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Preservation of historic landscapes requires an interdisciplinary approach. Understanding and preserving the variety of features found in historic landscapes may require the expertise of architects, archeologists, botanists, and other professionals, in addition to an historical landscape architect. At NCPTT, the Historic Landscapes program also benefits from an interdisciplinary approach.

Landscapes Training

In June, NCPTT hosted in partnership with the Massachusetts Department of Conservation and Recreation and the Brookline Division of Parks and Open Spaces a Cemetery Landscape Preservation Workshop at the Old Burying Ground in Brookline Mass. Twenty-nine participants, including municipal planners, public works foreman, cemetery commissioners, landscape architects, archeologists, and preservation consultants learned the basics of proper cemetery maintenance. The majority of the participants were municipal employees, either directly or indirectly involved in historic cemetery management. As a result of the workshop, these communities are in a better position to make informed planning and maintenance decisions for their cemeteries.

Dan McCarthy discusses tree assessment at the Cemetery Landscape Preservation Workshop.

The Historic Landscapes program and the materials research program are partnering to livestream the lecture “Addressing Landscape Maintenance in Cemeteries” on April 8, 2010. The one-hour lecture provided an overview of landscape maintenance issues and their impact on cemetery historic resources. Topics included landscape documentation, replacing key features, removing invasive plants, mowing and trimming, tree care, and addressing conflicts between historic vegetation and built features. The livestream video will be reformatted for posting on the NCPTT website.

Field Research

The Historic Landscapes program and the Material Research program are also partnering to study the effects of herbicides on masonry. In progress are a preliminary literature review and the development of a survey directed to NPS historic site facility managers. Survey topics will include the types of herbicides used, herbicide application methods, other methods of vegetation removal, and identified masonry condition issues associated with herbicide use. This summer, Caitlin Oshida will join NCPTT as the graduate intern dedicated to the project. Oshida will receive a Bachelor of Arts degree in Historic Preservation and a Bachelor of Science degree in Environmental Science from the University of Mary Washington in May 2010.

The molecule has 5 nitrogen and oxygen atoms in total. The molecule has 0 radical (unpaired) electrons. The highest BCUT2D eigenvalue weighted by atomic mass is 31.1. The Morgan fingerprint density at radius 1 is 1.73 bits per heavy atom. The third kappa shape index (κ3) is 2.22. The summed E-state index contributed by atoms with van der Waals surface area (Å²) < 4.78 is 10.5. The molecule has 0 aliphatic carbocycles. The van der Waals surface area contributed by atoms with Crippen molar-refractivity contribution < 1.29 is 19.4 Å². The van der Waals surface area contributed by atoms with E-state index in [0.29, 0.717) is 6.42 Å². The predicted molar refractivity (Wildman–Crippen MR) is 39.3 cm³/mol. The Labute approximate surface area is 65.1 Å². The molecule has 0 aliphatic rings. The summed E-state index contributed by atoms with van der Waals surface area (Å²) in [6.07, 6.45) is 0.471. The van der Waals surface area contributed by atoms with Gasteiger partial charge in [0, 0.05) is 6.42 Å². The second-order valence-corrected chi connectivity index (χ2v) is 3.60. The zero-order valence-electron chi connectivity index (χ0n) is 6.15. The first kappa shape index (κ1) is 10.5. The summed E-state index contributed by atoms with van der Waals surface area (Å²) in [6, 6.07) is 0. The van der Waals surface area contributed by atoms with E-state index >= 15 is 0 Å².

Historic Landscapes Mobile Documentation App

For several years, NCPTT has been working to develop an electronic field tool for inventorying and assessing the condition of historic landscape features. More recently, the program has worked in partnership with NCPTT’s web developer to create an application for the iPhone and iPod touch – and to now include the recently released iPad. Ideally suited for historic sites that require cyclical monitoring of landscape features, it will also be an effective tool to efficiently assess historic conditions following a natural disaster. In April 2010, Debbie Smith will present the application as a work-in-progress at the annual conference of the Alliance for Historic Landscape Preservation.

Preservation Maintenance Curriculum

In 2009, the Historic Landscapes Program and the Olmsted Center for Landscape Preservation partnered to host a roundtable to discuss creation of an historic landscape preservation maintenance curriculum. Fifteen professionals from around the country representing both NPS and non-NPS historic sites met at the Hampton National Historic Site. Discussion among the participants resulted in the first steps towards understanding and identifying the unmet training needs of field staff responsible for the day-to-day preservation of historic landscapes. Of particular interest among participants was the need to convey to maintenance crews the difference between traditional landscape maintenance and maintenance of historic sites. The ‘why we do things’ differently approach.

Roundtable participants gathered at Hampton National Historic Site to discuss development of a landscape preservation maintenance curriculum.

In March, Debbie Smith introduced the landscape preservation maintenance curriculum project to an NPS service-wide meeting of cultural landscape professionals in Shepherdstown, W. Va. The group enthusiastically supported the project – recognizing the need for trained professionals in the field of landscape preservation maintenance. To advance the project, Stephanie Nelson will join NCPTT this summer as a six-month graduate intern. Stephanie brings an interdisciplinary background to the project. She has an undergraduate degree in Environmental Studies and will receive her Master of Landscape Architecture from Louisiana State University in May 2010.

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National Center for Preservation Technology and Training
645 University Parkway
Natchitoches, LA 71457

Email: ncptt[at]nps.gov
Phone: (318) 356-7444
Fax: (318) 356-9119